Inhibition of the dsRNA Response by Picornaviruses

Project: Research project

Grant Details


The dsRNA response is a critical defense pathway used by cells to guard against viral infection. Critical
for the function of this pathway is the production of IFN-p, which requires the activation of the latent
transcription factor IRF-3. IRF-3 is normally found in the cytoplasm, but upon exposure to dsRNA or viral
infection IRF-3 is phosphorylated, dimerizes and translocates into the nucleus where it activates transcription
of IFN-p. Recently, we found that infection of HeLa cells with rhinovirus type 14 (RV14) prevents dimerization
of IRF-3 and production of IFN-b, and thus attenuates this response. The overall goal of this proposal is to
determine the underlying mechanisms responsible for inhibition of the dsRNA response by rhinovirus and
determine if other picornaviruses utilize a similar strategy to evade the host innate immune response. The
first aim of this proposal will examine the mechanism responsible for the lack of IFN-p mRNA and IRF-3
dimerization in rhinovirus-infected cells. This will be accomplished by determining the rate of transcription
from the IFN-p promoter using nuclear run-on experiments and by determining if phosphorylation of IRF-3 is
disrupted in infected cells. The second aim of this proposal will identify the viral factors responsible for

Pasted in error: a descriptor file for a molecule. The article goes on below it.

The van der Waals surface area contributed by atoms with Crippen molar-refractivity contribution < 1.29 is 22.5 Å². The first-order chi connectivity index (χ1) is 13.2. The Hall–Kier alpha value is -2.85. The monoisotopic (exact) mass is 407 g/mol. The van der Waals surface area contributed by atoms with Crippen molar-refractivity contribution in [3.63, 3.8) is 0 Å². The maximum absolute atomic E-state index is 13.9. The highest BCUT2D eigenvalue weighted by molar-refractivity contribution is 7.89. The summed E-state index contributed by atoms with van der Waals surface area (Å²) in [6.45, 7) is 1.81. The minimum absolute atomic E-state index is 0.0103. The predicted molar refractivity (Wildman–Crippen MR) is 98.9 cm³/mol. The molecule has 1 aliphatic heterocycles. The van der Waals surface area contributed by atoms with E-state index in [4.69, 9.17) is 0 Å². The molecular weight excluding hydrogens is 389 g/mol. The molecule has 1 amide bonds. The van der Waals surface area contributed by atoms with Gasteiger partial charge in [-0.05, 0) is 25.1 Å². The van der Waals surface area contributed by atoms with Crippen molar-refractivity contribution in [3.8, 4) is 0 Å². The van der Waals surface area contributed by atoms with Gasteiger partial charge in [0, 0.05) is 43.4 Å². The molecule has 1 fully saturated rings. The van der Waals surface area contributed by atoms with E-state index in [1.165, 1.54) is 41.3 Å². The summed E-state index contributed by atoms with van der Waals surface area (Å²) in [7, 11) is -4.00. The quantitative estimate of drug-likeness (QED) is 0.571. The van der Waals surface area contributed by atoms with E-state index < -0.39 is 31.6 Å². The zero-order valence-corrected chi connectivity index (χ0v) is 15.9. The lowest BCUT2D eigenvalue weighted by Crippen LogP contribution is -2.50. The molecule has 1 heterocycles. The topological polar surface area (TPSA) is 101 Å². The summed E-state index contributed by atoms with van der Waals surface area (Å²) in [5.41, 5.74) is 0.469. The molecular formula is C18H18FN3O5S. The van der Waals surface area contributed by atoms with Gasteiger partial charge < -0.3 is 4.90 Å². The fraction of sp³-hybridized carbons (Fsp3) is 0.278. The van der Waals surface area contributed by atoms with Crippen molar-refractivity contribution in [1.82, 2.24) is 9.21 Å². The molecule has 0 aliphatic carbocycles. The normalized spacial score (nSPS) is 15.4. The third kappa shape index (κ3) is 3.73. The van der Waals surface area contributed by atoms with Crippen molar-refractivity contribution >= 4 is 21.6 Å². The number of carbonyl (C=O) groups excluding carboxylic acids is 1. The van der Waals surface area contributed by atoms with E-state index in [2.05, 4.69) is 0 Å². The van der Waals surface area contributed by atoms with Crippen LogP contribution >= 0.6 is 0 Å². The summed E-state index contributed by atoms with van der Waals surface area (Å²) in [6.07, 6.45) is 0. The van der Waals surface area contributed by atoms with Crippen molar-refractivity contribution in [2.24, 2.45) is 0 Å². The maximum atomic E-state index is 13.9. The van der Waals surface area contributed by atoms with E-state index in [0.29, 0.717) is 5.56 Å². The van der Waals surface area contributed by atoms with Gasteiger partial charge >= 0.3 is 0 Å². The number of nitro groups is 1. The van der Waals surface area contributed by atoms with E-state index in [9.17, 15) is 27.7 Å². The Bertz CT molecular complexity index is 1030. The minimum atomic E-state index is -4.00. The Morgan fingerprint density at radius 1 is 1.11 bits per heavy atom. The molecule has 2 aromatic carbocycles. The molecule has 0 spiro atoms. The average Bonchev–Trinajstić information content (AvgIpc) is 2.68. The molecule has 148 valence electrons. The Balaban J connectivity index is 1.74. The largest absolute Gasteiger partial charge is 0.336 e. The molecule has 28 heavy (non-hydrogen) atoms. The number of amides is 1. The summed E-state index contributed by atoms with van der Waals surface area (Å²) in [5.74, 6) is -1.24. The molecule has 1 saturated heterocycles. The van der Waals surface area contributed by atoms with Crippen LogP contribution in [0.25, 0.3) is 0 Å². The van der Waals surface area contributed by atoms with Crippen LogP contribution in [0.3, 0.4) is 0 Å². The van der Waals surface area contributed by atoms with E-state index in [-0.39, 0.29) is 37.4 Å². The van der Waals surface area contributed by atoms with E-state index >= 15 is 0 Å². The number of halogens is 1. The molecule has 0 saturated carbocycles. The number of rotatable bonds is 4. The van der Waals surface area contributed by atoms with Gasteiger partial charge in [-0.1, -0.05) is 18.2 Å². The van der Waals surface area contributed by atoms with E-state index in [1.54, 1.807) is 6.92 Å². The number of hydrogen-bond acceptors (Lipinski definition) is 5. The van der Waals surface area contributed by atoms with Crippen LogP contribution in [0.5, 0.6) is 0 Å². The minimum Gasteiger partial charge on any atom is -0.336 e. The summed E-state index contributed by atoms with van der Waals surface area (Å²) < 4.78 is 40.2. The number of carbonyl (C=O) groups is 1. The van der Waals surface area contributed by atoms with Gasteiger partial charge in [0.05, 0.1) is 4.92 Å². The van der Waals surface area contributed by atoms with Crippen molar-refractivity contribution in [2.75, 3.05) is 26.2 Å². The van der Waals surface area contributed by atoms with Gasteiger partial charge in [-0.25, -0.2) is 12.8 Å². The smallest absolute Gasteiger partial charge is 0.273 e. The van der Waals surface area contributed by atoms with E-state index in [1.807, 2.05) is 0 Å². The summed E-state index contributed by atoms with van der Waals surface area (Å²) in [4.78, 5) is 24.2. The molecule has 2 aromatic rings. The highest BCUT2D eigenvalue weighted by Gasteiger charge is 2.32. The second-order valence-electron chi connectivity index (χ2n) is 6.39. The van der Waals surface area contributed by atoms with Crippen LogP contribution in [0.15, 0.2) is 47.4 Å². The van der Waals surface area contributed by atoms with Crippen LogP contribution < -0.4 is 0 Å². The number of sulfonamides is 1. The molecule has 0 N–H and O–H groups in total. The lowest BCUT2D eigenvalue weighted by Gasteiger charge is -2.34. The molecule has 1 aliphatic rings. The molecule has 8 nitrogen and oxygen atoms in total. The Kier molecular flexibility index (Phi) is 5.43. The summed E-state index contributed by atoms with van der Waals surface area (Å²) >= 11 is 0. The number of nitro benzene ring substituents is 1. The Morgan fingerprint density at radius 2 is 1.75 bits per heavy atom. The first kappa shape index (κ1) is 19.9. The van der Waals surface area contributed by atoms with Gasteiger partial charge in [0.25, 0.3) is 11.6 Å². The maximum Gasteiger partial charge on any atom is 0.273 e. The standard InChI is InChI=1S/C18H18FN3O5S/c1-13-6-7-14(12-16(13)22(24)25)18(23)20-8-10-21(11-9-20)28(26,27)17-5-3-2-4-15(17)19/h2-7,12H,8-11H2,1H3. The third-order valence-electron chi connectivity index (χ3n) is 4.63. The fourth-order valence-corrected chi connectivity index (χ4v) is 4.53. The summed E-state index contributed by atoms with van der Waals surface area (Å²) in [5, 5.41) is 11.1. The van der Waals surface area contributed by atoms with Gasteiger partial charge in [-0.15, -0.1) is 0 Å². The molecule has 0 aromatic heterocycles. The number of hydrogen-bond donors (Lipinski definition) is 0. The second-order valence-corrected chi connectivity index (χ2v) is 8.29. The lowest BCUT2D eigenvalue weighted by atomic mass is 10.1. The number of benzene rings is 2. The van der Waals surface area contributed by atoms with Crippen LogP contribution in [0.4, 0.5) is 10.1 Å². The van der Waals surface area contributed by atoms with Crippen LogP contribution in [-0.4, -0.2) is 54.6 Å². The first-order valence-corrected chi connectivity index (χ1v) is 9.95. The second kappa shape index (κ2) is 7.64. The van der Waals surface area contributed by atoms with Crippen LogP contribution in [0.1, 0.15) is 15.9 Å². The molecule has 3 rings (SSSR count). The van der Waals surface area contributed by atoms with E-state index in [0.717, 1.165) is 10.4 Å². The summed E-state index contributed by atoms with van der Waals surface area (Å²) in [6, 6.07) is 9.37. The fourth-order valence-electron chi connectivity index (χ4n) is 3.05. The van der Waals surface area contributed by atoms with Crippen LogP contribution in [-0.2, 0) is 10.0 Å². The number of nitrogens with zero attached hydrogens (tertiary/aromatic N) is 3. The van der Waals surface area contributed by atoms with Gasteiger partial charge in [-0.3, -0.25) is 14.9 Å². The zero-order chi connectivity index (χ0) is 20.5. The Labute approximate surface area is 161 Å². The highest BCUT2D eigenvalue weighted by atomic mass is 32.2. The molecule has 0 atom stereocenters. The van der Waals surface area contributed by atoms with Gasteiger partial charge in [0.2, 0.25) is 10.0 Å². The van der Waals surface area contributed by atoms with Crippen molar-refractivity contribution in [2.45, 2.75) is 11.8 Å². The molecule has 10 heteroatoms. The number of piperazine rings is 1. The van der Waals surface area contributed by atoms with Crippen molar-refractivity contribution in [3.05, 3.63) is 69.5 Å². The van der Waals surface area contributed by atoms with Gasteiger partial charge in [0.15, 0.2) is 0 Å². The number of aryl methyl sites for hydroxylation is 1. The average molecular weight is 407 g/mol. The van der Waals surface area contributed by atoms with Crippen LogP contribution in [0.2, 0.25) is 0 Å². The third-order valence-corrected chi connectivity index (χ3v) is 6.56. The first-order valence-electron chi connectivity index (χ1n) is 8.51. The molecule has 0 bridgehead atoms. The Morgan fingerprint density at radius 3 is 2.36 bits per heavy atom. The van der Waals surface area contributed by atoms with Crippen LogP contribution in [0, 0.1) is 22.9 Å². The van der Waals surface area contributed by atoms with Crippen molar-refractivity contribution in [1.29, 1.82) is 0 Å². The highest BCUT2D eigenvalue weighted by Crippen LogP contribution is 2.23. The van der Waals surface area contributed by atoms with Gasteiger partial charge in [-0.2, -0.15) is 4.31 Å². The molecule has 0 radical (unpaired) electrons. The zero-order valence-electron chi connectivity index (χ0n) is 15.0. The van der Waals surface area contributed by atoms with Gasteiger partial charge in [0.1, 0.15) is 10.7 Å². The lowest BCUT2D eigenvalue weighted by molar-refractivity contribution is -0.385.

inhibition of the dsRNA response by examining induction of the dsRNA response in cell lines that express
individual viral proteins. Mutants of identified proteins will be generated and analyzed to determine the
functional domains responsible for inhibition of the dsRNA response. Ultimately, these mutations will be
introduced into an infectious rhinovirus cDNA to determine the role that inhibition of the dsRNA response has
in viral replication. The third aim will determine if inhibition of the dsRNA response extends to other cellular
promoters and other picornaviruses. Full genome Affymetrix microarrays will be used to determine the global
host transcriptional response to dsRNA in mock or RV14-infected cells. Subsequently, we will determine if
activation and attenuation of the dsRNA response is unique to rhinoviruses or extends to other
picornaviruses. This will be accomplished by examining IRF-3 and NF-icB activation and the global
transcriptional response in cells infected with other picornaviruses.
These studies will enhance our understanding of how rhinovirus evades host immune defense
mechanisms and may lead to the development of better therapeutics and strategies to combat these
prevalent human pathogens. In addition, these experiments will also provide us with general insights into the
basic cellular processes of signal transduction and transcriptional regulation. With this understanding it may
be possible to counteract the effect of infectious agents and reduce disease and mortality in humans,
animals and plants.
Effective start/end date6/1/075/31/09


  • National Institutes of Health: $126,516.00
  • National Institutes of Health: $212,682.00


  • Medicine(all)
  • Immunology and Microbiology(all)


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